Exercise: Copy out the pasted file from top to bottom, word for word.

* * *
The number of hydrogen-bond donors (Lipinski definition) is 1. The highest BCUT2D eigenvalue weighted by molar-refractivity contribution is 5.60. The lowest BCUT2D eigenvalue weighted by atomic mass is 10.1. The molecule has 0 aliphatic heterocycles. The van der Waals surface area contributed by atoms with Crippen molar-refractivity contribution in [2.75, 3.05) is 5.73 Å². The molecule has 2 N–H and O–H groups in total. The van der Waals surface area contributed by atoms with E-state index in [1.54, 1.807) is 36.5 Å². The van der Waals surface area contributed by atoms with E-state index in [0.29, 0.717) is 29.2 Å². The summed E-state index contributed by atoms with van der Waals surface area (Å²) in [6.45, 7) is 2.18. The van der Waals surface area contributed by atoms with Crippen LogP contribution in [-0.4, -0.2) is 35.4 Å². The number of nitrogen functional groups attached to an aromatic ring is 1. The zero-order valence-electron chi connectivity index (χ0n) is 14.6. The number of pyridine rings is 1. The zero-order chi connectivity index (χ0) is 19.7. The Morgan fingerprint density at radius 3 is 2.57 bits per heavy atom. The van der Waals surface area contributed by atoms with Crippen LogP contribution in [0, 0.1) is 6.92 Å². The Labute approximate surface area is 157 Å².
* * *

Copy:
The number of hydrogen-bond donors (Lipinski definition) is 1. The highest BCUT2D eigenvalue weighted by molar-refractivity contribution is 5.60. The lowest BCUT2D eigenvalue weighted by atomic mass is 10.1. The molecule has 0 aliphatic heterocycles. The van der Waals surface area contributed by atoms with Crippen molar-refractivity contribution in [2.75, 3.05) is 5.73 Å². The molecule has 2 N–H and O–H groups in total. The van der Waals surface area contributed by atoms with E-state index in [1.54, 1.807) is 36.5 Å². The van der Waals surface area contributed by atoms with E-state index in [0.29, 0.717) is 29.2 Å². The summed E-state index contributed by atoms with van der Waals surface area (Å²) in [6.45, 7) is 2.18. The van der Waals surface area contributed by atoms with Crippen LogP contribution in [-0.4, -0.2) is 35.4 Å². The number of nitrogen functional groups attached to an aromatic ring is 1. The zero-order valence-electron chi connectivity index (χ0n) is 14.6. The number of pyridine rings is 1. The zero-order chi connectivity index (χ0) is 19.7. The Morgan fingerprint density at radius 3 is 2.57 bits per heavy atom. The van der Waals surface area contributed by atoms with Crippen LogP contribution in [0, 0.1) is 6.92 Å². The Labute approximate surface area is 157 Å².